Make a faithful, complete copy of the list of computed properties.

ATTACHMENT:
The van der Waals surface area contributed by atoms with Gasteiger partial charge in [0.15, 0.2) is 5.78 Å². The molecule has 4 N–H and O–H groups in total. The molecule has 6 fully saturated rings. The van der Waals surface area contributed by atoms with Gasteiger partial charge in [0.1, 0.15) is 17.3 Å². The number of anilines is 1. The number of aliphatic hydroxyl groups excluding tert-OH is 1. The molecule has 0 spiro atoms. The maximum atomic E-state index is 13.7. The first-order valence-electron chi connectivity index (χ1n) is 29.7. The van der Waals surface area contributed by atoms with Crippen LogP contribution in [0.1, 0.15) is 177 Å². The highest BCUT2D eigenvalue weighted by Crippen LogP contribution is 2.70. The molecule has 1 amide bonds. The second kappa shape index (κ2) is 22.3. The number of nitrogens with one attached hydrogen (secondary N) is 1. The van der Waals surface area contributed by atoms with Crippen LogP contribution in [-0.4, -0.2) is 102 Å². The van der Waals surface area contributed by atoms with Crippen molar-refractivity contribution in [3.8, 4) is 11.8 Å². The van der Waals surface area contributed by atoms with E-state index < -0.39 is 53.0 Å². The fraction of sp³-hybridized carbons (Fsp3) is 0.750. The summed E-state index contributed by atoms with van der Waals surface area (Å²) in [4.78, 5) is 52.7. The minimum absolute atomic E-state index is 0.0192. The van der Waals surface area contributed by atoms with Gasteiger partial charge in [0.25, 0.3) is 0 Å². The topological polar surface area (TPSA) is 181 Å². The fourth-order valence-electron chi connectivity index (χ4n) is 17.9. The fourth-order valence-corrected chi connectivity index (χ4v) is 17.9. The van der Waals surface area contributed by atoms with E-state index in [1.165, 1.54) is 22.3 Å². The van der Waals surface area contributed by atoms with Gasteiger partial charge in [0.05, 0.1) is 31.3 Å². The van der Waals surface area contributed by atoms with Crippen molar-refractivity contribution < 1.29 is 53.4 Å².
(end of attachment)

The van der Waals surface area contributed by atoms with Gasteiger partial charge in [0.15, 0.2) is 5.78 Å². The molecule has 4 N–H and O–H groups in total. The molecule has 6 fully saturated rings. The van der Waals surface area contributed by atoms with Gasteiger partial charge in [0.1, 0.15) is 17.3 Å². The number of anilines is 1. The number of aliphatic hydroxyl groups excluding tert-OH is 1. The molecule has 0 spiro atoms. The maximum atomic E-state index is 13.7. The first-order valence-electron chi connectivity index (χ1n) is 29.7. The van der Waals surface area contributed by atoms with Crippen LogP contribution in [0.1, 0.15) is 177 Å². The highest BCUT2D eigenvalue weighted by Crippen LogP contribution is 2.70. The molecule has 1 amide bonds. The second kappa shape index (κ2) is 22.3. The number of nitrogens with one attached hydrogen (secondary N) is 1. The van der Waals surface area contributed by atoms with Crippen LogP contribution in [-0.4, -0.2) is 102 Å². The van der Waals surface area contributed by atoms with Crippen molar-refractivity contribution in [3.8, 4) is 11.8 Å². The van der Waals surface area contributed by atoms with E-state index < -0.39 is 53.0 Å². The fraction of sp³-hybridized carbons (Fsp3) is 0.750. The summed E-state index contributed by atoms with van der Waals surface area (Å²) in [4.78, 5) is 52.7. The minimum absolute atomic E-state index is 0.0192. The van der Waals surface area contributed by atoms with Gasteiger partial charge in [0.25, 0.3) is 0 Å². The topological polar surface area (TPSA) is 181 Å². The fourth-order valence-electron chi connectivity index (χ4n) is 17.9. The fourth-order valence-corrected chi connectivity index (χ4v) is 17.9. The van der Waals surface area contributed by atoms with E-state index in [1.165, 1.54) is 22.3 Å². The van der Waals surface area contributed by atoms with Gasteiger partial charge in [0.05, 0.1) is 31.3 Å². The van der Waals surface area contributed by atoms with Crippen molar-refractivity contribution < 1.29 is 53.4 Å².